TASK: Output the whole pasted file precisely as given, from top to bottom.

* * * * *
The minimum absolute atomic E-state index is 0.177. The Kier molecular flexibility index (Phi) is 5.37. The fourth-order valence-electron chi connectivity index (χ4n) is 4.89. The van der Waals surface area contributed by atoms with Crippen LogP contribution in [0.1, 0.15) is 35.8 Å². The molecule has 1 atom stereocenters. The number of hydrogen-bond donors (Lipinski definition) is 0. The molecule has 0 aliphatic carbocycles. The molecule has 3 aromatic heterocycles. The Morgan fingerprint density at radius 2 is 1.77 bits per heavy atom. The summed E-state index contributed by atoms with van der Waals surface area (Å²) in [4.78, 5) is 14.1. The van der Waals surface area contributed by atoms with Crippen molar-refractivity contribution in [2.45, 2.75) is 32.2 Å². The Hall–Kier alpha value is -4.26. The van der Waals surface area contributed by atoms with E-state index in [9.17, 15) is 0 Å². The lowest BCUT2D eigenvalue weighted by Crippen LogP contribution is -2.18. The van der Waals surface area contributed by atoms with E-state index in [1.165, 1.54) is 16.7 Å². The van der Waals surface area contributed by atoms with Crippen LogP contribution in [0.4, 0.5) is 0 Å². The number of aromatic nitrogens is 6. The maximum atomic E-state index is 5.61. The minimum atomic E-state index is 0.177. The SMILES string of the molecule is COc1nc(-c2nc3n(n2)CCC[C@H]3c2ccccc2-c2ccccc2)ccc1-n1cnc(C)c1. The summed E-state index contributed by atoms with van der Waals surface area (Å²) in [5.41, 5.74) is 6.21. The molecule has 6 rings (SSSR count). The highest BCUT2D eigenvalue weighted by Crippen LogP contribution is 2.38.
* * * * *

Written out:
The minimum absolute atomic E-state index is 0.177. The Kier molecular flexibility index (Phi) is 5.37. The fourth-order valence-electron chi connectivity index (χ4n) is 4.89. The van der Waals surface area contributed by atoms with Crippen LogP contribution in [0.1, 0.15) is 35.8 Å². The molecule has 1 atom stereocenters. The number of hydrogen-bond donors (Lipinski definition) is 0. The molecule has 0 aliphatic carbocycles. The molecule has 3 aromatic heterocycles. The Morgan fingerprint density at radius 2 is 1.77 bits per heavy atom. The summed E-state index contributed by atoms with van der Waals surface area (Å²) in [4.78, 5) is 14.1. The van der Waals surface area contributed by atoms with Crippen molar-refractivity contribution in [2.45, 2.75) is 32.2 Å². The Hall–Kier alpha value is -4.26. The van der Waals surface area contributed by atoms with E-state index in [9.17, 15) is 0 Å². The lowest BCUT2D eigenvalue weighted by Crippen LogP contribution is -2.18. The van der Waals surface area contributed by atoms with E-state index in [1.165, 1.54) is 16.7 Å². The van der Waals surface area contributed by atoms with Crippen LogP contribution in [0.4, 0.5) is 0 Å². The number of aromatic nitrogens is 6. The maximum atomic E-state index is 5.61. The minimum atomic E-state index is 0.177. The SMILES string of the molecule is COc1nc(-c2nc3n(n2)CCC[C@H]3c2ccccc2-c2ccccc2)ccc1-n1cnc(C)c1. The summed E-state index contributed by atoms with van der Waals surface area (Å²) in [5.41, 5.74) is 6.21. The molecule has 6 rings (SSSR count). The highest BCUT2D eigenvalue weighted by Crippen LogP contribution is 2.38.